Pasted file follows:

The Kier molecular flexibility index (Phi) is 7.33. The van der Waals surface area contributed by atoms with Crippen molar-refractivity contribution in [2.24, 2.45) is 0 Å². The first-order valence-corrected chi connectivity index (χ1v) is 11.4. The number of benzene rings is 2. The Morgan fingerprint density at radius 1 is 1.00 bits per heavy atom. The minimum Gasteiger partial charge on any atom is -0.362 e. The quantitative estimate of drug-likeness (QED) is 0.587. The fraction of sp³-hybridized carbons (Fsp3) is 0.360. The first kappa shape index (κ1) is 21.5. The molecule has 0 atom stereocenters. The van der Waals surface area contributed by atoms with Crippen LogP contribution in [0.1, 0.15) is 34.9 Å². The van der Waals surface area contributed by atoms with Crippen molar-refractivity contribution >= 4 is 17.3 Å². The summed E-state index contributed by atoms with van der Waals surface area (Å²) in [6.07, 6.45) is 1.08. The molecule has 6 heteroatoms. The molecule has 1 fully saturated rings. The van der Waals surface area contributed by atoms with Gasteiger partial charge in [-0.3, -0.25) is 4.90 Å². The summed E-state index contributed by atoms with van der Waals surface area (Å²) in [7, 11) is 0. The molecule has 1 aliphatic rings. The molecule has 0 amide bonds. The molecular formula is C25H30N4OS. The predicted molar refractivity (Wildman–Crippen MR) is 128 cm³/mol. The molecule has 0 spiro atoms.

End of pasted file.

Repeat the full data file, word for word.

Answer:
The Kier molecular flexibility index (Phi) is 7.33. The van der Waals surface area contributed by atoms with Crippen molar-refractivity contribution in [2.24, 2.45) is 0 Å². The first-order valence-corrected chi connectivity index (χ1v) is 11.4. The number of benzene rings is 2. The Morgan fingerprint density at radius 1 is 1.00 bits per heavy atom. The minimum Gasteiger partial charge on any atom is -0.362 e. The quantitative estimate of drug-likeness (QED) is 0.587. The fraction of sp³-hybridized carbons (Fsp3) is 0.360. The first kappa shape index (κ1) is 21.5. The molecule has 0 atom stereocenters. The van der Waals surface area contributed by atoms with Crippen LogP contribution in [0.1, 0.15) is 34.9 Å². The van der Waals surface area contributed by atoms with Crippen molar-refractivity contribution >= 4 is 17.3 Å². The summed E-state index contributed by atoms with van der Waals surface area (Å²) in [6.07, 6.45) is 1.08. The molecule has 6 heteroatoms. The molecule has 1 fully saturated rings. The van der Waals surface area contributed by atoms with Gasteiger partial charge in [-0.3, -0.25) is 4.90 Å². The summed E-state index contributed by atoms with van der Waals surface area (Å²) in [7, 11) is 0. The molecule has 1 aliphatic rings. The molecule has 0 amide bonds. The molecular formula is C25H30N4OS. The predicted molar refractivity (Wildman–Crippen MR) is 128 cm³/mol. The molecule has 0 spiro atoms.